Landscapes, another focus of the installation and a key strength of the Abrams collection, fill one wall in the gallery. These works help the curators counter another assumption about the early Golden Age: that Dutch art produced during this time was insular. Because of ongoing conflicts between the Habsburgs and the Dutch Republic in the 17th century, many artists from the Southern Netherlands continued to travel to the north and brought with them their own visual language.
“When you walk through the gallery, you can see the influence of a lot of famous Southern Netherlandish artists, such as Pieter Bruegel, who invented new types of landscapes,” Mackelaitė said. Dense, colorful woodland scenes with deep perspective lines were increasingly created during this time, a result of movement northward by artists like Jacob Savery I, whose The Battle between the Israelites and the Hordes of Amalek (c. 1590) is included in the installation.
Hendrick Barentsz. Avercamp’s Landscape with a Fisherman has the appearance of a visually rich painting, full of the qualities that we associate with the Dutch landscape, Mackelaitė said; a harmonious society, complete with people of different classes (peasants working in the foreground and upper classes traveling in the background), represented in careful, vibrant watercolor washes.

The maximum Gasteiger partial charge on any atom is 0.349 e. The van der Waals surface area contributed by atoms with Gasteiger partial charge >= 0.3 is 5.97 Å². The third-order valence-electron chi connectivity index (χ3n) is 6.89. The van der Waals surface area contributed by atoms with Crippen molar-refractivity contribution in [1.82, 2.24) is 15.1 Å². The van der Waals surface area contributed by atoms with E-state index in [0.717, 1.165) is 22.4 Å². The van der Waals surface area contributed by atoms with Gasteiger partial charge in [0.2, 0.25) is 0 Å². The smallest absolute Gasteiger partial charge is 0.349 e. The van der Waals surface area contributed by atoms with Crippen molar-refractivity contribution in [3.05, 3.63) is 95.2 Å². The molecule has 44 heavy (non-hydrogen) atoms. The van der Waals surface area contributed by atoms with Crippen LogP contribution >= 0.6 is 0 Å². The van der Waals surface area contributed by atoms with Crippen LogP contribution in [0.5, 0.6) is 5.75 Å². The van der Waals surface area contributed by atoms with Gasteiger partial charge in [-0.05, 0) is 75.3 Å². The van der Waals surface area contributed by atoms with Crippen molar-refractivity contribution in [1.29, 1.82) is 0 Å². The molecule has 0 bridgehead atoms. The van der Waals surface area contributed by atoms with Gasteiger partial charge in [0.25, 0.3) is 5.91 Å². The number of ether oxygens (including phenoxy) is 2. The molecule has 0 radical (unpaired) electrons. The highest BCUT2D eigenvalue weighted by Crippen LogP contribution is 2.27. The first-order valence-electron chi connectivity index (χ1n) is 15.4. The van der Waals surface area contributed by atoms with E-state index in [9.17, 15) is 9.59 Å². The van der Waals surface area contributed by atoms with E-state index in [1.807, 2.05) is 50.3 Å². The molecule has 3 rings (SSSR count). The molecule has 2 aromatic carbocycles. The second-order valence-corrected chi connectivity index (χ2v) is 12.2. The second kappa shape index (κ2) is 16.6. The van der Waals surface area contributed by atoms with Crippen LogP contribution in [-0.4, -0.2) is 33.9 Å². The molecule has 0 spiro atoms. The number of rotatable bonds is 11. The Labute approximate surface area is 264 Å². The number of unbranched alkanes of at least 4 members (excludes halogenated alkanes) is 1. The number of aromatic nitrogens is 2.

Although landscapes would be a necessary aspect of any installation of 17th-century Dutch art, these verdant scenes, shown alongside other images depicting life during a dynamic period in Dutch history, mean that The Art of Drawing in the Early Dutch Golden Age will present visitors with new connections and insights.
“This installation contains the highest quality drawings, and that can’t be overstated,” Kopp said. “We’re telling a big and interesting story with 31 very fine representative examples by great artists—visitors are really in for a treat.”
A symposium related to this installation, Dutch Drawings on the Horizon: A Day of Talks in Honor of George S. Abrams, will be held at the museums on Saturday, November 4, 2017. The symposium is free and open to the public, but seating is limited.